Obama Managed to Make Jury Duty Look Like the Shit
For perhaps the first and last time, a roomful of potential jurors were psyched to be stuck in court.
Photo by Joshua Lott /Getty Images
When he's not kite surfing with Richard Branson or hanging out on a yacht with Oprah and Bruce Springsteen, Barack Obama has been spending his post-presidency like a pretty normal dude. Sometimes he goes to plays. Occasionally, he'll eat a boxed sandwich.
On Wednesday, the former leader of the free world was even forced to comply with the grim business of showing up to jury duty. Still, the guy somehow made the world's most dreaded civic duty seem like a total blast.
According to the Chicago Sun-Times, Obama followed every step that all 168 jurors who reported to Chicago's Daley Center on Wednesday had to take. He watched a 20-minute instructional video on the process, donned a red "juror" sticker, and earned $17.20 for his time. The one difference was that a pack of reporters tailed him from the moment he left his house in Chicago's South Side.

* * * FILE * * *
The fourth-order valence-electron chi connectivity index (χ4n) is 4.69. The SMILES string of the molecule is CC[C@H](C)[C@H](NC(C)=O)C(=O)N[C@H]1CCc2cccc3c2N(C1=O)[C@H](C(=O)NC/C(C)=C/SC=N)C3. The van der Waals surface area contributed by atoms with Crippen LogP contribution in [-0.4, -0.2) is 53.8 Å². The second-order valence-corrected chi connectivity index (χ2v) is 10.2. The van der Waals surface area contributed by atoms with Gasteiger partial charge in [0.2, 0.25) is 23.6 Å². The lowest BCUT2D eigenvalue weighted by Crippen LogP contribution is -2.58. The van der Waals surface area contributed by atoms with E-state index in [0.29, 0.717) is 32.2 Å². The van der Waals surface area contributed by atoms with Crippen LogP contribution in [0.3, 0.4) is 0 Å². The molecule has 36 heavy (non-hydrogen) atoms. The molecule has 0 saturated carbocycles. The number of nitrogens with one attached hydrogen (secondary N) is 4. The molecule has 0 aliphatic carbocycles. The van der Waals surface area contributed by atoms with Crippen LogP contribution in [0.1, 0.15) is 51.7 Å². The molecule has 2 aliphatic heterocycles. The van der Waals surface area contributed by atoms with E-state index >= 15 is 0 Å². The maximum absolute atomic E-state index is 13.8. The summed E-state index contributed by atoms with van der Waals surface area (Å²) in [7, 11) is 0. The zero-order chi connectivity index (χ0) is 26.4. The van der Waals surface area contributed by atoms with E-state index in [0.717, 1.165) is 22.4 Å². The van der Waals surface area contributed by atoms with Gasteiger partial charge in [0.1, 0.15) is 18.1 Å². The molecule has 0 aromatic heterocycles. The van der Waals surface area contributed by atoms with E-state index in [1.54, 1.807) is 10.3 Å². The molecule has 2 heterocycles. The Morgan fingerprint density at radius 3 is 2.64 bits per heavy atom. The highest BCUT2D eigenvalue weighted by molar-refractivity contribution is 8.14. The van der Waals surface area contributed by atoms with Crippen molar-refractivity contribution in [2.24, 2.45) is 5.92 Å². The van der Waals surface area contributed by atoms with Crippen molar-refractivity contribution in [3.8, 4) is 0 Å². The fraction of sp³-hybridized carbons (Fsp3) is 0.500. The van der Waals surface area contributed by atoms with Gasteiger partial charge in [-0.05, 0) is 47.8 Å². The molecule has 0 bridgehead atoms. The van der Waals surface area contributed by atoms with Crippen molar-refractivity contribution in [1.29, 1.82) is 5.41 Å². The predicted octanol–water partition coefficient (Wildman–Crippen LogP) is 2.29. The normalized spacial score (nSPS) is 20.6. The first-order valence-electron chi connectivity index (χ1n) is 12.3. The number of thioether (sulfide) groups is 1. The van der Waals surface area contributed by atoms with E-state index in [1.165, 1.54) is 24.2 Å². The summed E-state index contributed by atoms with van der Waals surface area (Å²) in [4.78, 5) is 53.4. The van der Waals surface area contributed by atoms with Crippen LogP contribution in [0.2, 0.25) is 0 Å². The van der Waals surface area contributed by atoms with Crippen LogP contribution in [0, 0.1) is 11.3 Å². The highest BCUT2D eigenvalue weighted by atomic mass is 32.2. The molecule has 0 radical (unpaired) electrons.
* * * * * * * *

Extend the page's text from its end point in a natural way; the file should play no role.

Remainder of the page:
The jurors who ran into Obama at Chicago's Daley Center pretty much lost their minds, as did a horde of folks on the internet, jealous they weren't able to have him sign their copy of The Audacity of Hope or whatever. A year to the day after President Trump was elected, people seemed thrilled at having Obama flash back into their everyday lives, even if only for a moment.
"He’s gorgeous!" court clerk Sonal Joshi told the Chicago Tribune, before running back to her desk.
"I am surprised that he's actually coming," another Daley Center worker, Sharon Mindock, told ABC 7. "I thought if anything he should have some political pull to get out."
Unfortunately for whoever made it to the next round on Wednesday, Obama won't be joining them on the panel. According to the Tribune, he was never tapped to serve, and was sent home for the day around noon.
After about two hours at the courthouse, Obama got the hell out of there—but not before thanking the folks who made the wise decision not to ditch work that day for their service, a "core part of the justice system."
Follow Drew Schwartz on Twitter.